Musings of Court Painter:

transcribed and translated from Iowa patois by Press Attache A Hardon MacKay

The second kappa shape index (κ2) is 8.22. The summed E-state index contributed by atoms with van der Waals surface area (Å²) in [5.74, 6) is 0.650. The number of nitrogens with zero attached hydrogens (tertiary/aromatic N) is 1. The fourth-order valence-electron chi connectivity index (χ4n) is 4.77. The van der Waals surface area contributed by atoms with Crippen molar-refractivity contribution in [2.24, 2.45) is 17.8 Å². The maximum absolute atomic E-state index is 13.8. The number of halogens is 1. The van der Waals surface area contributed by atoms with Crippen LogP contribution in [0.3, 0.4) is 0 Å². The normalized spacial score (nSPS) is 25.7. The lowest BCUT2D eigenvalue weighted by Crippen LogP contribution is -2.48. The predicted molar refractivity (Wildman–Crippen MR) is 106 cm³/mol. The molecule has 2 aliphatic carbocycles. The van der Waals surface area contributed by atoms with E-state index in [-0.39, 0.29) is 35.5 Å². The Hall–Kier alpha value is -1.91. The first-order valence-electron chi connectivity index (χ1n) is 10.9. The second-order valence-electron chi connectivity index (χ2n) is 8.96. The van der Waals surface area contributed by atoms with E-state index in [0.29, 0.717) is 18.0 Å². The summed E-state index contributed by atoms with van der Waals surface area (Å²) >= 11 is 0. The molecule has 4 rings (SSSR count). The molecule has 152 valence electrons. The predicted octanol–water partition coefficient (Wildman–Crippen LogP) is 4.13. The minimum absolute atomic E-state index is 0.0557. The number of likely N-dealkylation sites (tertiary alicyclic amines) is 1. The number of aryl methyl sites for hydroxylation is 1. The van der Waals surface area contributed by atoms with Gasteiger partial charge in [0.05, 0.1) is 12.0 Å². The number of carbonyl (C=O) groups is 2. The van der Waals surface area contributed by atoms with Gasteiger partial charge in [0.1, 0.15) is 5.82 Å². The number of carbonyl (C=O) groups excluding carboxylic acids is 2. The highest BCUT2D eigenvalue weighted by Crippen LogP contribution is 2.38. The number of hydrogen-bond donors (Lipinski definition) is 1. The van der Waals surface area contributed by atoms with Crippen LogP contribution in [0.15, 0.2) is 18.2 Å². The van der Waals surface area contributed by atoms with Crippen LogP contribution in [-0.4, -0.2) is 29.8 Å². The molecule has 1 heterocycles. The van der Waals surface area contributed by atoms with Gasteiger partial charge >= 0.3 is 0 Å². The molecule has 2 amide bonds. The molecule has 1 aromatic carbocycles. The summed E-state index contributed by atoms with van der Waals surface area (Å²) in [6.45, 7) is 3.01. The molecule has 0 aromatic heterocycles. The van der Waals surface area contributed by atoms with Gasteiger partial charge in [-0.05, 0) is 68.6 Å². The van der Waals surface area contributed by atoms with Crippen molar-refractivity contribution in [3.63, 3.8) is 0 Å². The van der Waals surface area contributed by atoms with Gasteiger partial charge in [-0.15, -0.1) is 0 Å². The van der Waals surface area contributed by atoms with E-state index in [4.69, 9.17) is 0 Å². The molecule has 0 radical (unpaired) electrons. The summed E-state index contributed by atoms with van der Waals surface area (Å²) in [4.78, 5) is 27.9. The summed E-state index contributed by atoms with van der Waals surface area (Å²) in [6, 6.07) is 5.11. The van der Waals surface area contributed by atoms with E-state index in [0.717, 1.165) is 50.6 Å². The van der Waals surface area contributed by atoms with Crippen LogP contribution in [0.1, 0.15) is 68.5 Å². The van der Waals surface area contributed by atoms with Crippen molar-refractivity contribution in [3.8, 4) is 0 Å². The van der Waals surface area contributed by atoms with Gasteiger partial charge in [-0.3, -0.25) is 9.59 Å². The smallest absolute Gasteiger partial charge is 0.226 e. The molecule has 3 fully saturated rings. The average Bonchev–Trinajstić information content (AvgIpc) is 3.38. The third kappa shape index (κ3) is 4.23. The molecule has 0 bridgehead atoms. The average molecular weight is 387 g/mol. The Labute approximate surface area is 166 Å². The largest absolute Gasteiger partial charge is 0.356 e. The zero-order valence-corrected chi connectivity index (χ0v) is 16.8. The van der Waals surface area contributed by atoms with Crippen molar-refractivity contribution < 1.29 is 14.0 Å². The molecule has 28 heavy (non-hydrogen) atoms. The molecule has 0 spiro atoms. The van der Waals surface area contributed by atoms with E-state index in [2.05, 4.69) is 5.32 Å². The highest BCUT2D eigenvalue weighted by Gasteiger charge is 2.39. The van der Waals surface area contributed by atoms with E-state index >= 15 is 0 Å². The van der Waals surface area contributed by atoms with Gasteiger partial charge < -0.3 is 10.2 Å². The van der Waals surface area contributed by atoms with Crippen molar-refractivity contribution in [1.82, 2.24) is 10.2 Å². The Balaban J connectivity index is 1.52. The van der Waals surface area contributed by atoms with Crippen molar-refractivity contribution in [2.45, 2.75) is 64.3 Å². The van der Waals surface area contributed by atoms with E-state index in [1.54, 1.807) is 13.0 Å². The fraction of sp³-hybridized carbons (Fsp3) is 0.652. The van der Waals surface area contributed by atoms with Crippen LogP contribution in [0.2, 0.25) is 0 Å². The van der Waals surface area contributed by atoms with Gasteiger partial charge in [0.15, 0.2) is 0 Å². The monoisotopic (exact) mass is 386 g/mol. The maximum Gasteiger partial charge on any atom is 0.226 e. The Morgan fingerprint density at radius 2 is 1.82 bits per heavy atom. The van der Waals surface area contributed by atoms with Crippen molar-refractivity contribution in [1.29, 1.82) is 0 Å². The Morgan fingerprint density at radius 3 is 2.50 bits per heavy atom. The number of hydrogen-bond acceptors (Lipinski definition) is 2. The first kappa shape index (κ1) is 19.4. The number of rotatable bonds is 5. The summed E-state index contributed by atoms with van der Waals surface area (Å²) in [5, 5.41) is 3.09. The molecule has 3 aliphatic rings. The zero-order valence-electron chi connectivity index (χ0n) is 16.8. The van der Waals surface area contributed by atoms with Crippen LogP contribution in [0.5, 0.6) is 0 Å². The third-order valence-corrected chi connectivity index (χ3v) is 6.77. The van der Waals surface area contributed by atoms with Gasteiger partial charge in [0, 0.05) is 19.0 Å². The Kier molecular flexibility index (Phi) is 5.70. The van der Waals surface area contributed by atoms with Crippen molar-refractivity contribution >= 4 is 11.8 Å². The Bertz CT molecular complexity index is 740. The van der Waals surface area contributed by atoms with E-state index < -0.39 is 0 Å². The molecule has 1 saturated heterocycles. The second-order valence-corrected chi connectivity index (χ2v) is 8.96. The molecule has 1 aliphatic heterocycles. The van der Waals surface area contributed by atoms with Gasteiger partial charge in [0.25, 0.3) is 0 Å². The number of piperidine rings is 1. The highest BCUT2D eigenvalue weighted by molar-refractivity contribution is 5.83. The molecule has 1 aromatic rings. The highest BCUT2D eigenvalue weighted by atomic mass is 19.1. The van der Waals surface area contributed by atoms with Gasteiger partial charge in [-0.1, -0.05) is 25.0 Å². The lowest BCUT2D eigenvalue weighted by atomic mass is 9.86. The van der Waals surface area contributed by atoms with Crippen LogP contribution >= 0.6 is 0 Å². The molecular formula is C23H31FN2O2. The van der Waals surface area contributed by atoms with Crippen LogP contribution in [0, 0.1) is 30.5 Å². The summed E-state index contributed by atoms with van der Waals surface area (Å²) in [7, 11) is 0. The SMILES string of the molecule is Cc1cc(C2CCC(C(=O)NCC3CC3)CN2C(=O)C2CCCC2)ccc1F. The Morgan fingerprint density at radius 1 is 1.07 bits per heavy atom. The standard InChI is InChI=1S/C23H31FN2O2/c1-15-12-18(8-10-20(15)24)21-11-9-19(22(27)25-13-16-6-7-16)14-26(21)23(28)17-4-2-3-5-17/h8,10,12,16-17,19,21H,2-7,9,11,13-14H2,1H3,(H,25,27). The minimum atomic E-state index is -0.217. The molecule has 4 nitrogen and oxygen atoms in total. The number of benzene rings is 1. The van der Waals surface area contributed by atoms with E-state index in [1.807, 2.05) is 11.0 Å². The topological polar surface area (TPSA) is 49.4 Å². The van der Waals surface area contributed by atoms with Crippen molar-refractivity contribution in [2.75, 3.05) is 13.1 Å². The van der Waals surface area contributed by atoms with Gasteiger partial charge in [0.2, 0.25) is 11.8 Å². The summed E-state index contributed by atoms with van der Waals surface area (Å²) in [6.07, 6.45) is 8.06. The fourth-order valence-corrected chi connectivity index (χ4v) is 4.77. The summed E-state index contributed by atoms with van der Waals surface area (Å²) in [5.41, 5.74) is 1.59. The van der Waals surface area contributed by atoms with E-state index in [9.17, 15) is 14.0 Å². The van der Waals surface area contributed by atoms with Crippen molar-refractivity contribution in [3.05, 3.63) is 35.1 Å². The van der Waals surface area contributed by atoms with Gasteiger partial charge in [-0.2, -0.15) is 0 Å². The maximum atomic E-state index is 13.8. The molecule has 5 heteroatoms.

The general expectation of so numerous and respectable an audience, the novelty, and (I may add) the importance of the duty required from this easel, must unavoidably be productive of great diffidence and apprehensions in him who has the honour to be placed in front of it. I must be sensible how much will depend upon my conduct in the infancy of a new painting, which is now first adopted by hubristic artistic authority; which has generally been reputed (however unjustly) of a dry and unfruitful nature; and of which the theoretical elementary parts, have hitherto received a very moderate share of cultivation. I cannot but reflect that, if either my plan of painted instruction be crude and injudicious, or the execution of it lame and superficial, it will cast a damp upon the farther progress of this most useful and most irrational branch of artistic enterprise; and may defeat for a time the public-spirited design of my wise and munificent muse. And this I must more especially dread, when I feel by experience how fulsome my abilities are to complete this recent commission, in the manner I could wish, so extensive and arduous a task; since I must freely confess, that my former more private attempts have fallen very short of my own ideas of painterly perfection. And yet the candour I have already experienced, and these last transcendent brush marks of regard, my present nomination by the free and unanimous suffrage of a great and learned assembly of masterful palette and strokes, these artful testimonies for your public judgment must entirely supersede my own, and forbid me to believe myself totally overqualified for the labour at least of this studio employment. One thing I will venture to hope for, and it certainly shall be my constant aim, by diligence and attention to atone for the defects of Press Attache AHM: esteeming, that the best return which we can possibly make for your favourable opinion of our capacity, will be our unwearied endeavours in some little degree to deserve it.